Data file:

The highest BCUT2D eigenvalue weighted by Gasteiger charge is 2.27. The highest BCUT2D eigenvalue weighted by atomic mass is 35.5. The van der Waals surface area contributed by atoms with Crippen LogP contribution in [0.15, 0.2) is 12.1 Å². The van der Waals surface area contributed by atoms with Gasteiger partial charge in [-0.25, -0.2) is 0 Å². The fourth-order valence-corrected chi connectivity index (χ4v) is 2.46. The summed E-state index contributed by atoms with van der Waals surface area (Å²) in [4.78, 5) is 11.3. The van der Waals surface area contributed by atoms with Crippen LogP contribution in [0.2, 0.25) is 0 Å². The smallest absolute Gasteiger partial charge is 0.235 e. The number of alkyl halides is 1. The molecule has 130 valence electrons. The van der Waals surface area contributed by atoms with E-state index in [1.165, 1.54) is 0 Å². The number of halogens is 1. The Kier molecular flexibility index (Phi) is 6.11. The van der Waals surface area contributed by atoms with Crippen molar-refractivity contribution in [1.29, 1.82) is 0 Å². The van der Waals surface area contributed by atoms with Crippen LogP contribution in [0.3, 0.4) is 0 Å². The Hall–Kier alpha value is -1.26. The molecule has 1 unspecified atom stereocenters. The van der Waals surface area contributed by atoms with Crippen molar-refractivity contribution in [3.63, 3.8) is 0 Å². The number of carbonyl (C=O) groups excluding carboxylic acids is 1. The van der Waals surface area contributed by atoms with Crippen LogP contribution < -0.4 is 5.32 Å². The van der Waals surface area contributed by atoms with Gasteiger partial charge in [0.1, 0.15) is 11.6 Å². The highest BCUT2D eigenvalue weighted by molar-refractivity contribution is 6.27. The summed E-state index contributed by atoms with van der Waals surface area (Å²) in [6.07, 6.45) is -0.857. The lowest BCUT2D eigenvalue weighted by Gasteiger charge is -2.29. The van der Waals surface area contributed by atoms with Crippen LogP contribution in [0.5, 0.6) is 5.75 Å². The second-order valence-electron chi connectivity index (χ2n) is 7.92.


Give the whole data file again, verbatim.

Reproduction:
The highest BCUT2D eigenvalue weighted by Gasteiger charge is 2.27. The highest BCUT2D eigenvalue weighted by atomic mass is 35.5. The van der Waals surface area contributed by atoms with Crippen LogP contribution in [0.15, 0.2) is 12.1 Å². The van der Waals surface area contributed by atoms with Gasteiger partial charge in [-0.25, -0.2) is 0 Å². The fourth-order valence-corrected chi connectivity index (χ4v) is 2.46. The summed E-state index contributed by atoms with van der Waals surface area (Å²) in [4.78, 5) is 11.3. The van der Waals surface area contributed by atoms with Crippen LogP contribution in [0.2, 0.25) is 0 Å². The smallest absolute Gasteiger partial charge is 0.235 e. The number of alkyl halides is 1. The molecule has 130 valence electrons. The van der Waals surface area contributed by atoms with E-state index in [1.165, 1.54) is 0 Å². The number of halogens is 1. The Kier molecular flexibility index (Phi) is 6.11. The van der Waals surface area contributed by atoms with Crippen molar-refractivity contribution in [1.29, 1.82) is 0 Å². The van der Waals surface area contributed by atoms with Crippen LogP contribution in [0.3, 0.4) is 0 Å². The Hall–Kier alpha value is -1.26. The molecule has 1 unspecified atom stereocenters. The van der Waals surface area contributed by atoms with Crippen molar-refractivity contribution in [3.63, 3.8) is 0 Å². The number of carbonyl (C=O) groups excluding carboxylic acids is 1. The van der Waals surface area contributed by atoms with Crippen LogP contribution < -0.4 is 5.32 Å². The van der Waals surface area contributed by atoms with Gasteiger partial charge in [0.1, 0.15) is 11.6 Å². The highest BCUT2D eigenvalue weighted by molar-refractivity contribution is 6.27. The summed E-state index contributed by atoms with van der Waals surface area (Å²) in [6.07, 6.45) is -0.857. The lowest BCUT2D eigenvalue weighted by Gasteiger charge is -2.29. The van der Waals surface area contributed by atoms with Crippen LogP contribution in [0.5, 0.6) is 5.75 Å². The second-order valence-electron chi connectivity index (χ2n) is 7.92.